The group met at the Jisc offices in London, chaired by Professor Martin Hall. We heard updates from all members:
- Research Councils described planning for the 2014 review of their OA policy, stressing its independent status, and that there will be a call for evidence, on the impact of and the effect on the policy. A recent RIN report commissioned by the Councils illustrates the problems that many universities might have in providing information to inform that review.
- eLife noted that a recent OASPA meeting included several discussions on hybrid journals, and that the general view was that hybrid journals as currently implemented are not an effective transitional model.
- UCL described local initiatives covering establishment of a publication fund and arrangements to monitor its use, and of UCL Press. UCL is of the view that the recommendations of the recent BISCOM report are broadly correct.
- Jisc welcomed OUP joining the OAPEN-UK project, and Jisc is also in discussions with Knowledge Unlatched. Jisc is working with universities and publishers to make sure workflows to pay APCs meet funder needs. Relatedly, the Jisc-APC pilot is generating knowledge to inform a specification for the next phase. Some of the major repository services funded by Jisc are being reviewed to inform their next phase.
- RLUK will shortly issue a position paper on double-dipping. This will outline principles, eg on transparency and total spend. It will acknowledge legitimate transition costs, but note that these costs need to be associated with progress on transparency. We noted that the Finch Report recommendation on access via public libraries has been rolled out to a small number of local authorities. There is very limited access, and it excludes the BL.
- The Wellcome Trust OA monograph policy came into force for grants from October 2013, including book chapters. EuropePMC has now integrated with ORCID, and now 350,000 papers in EuropePMC have an ORCID. The rate of compliance with the Wellcome OA policy is rising, now at 67%. Wellcome is negotiating with publishers and agents such as CCC to ensure that hybrid articles really deliver, eg with clear and correct licensing information. Wellcome, with support from others, has commissioned Bjork and Solomon to identify policy levers that a funder could use to make the APC market more functional.
- PLOS issued its annual report last week, which shows healthy finances. The finalists for the Accelerating Science Award Program were announced; text and videos are available, and a booklet will be made available. The winners will be announced during OA week. There are some excellent stories of the benefits of OA among them. PLOS continues to work on the logistics of APC payments, with European partners DFG and Max Planck.
- SCONUL has released a report on OA, including several useful case studies giving a flavour of what is happening in the sector. It is planning a roundtable on differential pricing, in the Autumn.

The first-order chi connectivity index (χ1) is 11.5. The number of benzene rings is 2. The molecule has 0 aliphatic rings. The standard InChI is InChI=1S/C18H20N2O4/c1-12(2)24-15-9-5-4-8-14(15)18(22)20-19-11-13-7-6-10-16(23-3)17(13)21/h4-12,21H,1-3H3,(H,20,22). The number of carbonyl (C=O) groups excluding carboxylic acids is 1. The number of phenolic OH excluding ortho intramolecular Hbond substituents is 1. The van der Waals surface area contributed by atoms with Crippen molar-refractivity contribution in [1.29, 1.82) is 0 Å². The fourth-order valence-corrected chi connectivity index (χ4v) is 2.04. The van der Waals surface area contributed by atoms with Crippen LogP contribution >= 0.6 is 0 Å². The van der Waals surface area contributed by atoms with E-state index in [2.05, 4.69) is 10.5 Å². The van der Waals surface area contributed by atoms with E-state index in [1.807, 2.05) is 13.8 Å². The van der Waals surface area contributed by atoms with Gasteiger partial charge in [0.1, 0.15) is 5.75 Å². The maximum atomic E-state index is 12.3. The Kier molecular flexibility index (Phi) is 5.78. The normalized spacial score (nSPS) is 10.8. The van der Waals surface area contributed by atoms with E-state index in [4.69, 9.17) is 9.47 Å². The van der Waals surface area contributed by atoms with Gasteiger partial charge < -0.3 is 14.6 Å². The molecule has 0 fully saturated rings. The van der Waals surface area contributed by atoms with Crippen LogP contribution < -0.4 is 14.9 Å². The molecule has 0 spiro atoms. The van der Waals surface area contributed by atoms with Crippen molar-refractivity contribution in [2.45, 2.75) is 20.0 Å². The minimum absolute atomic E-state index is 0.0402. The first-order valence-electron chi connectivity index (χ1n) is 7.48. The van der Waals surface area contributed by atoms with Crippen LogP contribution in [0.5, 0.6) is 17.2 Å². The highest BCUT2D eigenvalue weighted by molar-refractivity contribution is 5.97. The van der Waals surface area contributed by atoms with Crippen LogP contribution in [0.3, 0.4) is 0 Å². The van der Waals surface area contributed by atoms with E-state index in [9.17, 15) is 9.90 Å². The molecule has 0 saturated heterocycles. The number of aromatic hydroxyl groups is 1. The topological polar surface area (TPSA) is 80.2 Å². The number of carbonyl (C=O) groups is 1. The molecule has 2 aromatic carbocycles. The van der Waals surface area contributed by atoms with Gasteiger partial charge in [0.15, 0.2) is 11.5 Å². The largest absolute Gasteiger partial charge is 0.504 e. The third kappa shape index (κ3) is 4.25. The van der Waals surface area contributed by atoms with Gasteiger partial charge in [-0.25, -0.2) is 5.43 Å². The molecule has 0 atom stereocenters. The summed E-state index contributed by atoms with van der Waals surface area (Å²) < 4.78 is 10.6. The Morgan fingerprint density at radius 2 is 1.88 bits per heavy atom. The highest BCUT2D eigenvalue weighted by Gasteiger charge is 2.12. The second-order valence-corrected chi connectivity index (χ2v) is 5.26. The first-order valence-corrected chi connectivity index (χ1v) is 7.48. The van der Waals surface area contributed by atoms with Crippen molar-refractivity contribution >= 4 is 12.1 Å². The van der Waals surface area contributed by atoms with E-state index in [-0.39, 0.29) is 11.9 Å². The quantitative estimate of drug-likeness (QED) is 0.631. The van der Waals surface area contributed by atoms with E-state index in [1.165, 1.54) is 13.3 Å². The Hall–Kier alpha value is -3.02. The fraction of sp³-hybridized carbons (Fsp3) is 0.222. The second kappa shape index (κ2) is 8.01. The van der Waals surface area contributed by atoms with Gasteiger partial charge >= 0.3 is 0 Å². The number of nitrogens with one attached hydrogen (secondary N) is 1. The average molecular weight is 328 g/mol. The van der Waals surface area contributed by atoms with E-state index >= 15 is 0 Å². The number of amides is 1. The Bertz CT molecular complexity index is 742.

- AMRC is discussing OA with its members; there is broad support for OA but concerns about its implementation, where costs transfer from library to funder. AMRC will produce a position statement for members, but will need to consider what happens after the transition. AMRC wants to see a position where everyone who benefits, contributes. This needs to be easy to use, fair, and not burdensome. At present, AMRC members do not have a clear picture of the future and how to get there; they feel the system is disconnected and they have few levers.
OAIG noted that the BISCOM report highlighted concerns that HEIs have to find extra funds for APCs to go to profitable publishers. The Finch Report created consensus support for Gold OA from funders and publishers, but the costs of the transition seem to be too high for many HEIs. Publishers are relying on funders and HEIs to pay the transition in publishers’ business models. There now needs to be tangible progress on differential pricing for the UK if confidence in the process among HEIs is to be sustained. There are several forms that this might take, for example Jisc Collections is negotiating on the basis of linking subscriptions and APCs.
OAIG noted that research funders in several other countries have opted not to support hybrid journals, and others are very cautious about it.
The Group agreed that:
- OAIG’s focus is on implementation and coordination, not advocacy.
- OAIG’s membership should stay broadly as-is. However, some new members representing learned societies would be sought.
- The Finch Review report and its implications should be an agenda item for the next OAIG meeting.
- OAIG would sanction the formation of task groups, for example to focus on particular topics, working with those outside the group.
- OAIG meetings should be less frequent, three times a year, but longer; half day meetings in London.
- The OAIG secretariat should now pass from Jisc to the RLUK Executive Director.
- The next meeting will be 1pm on Wednesday 4th December.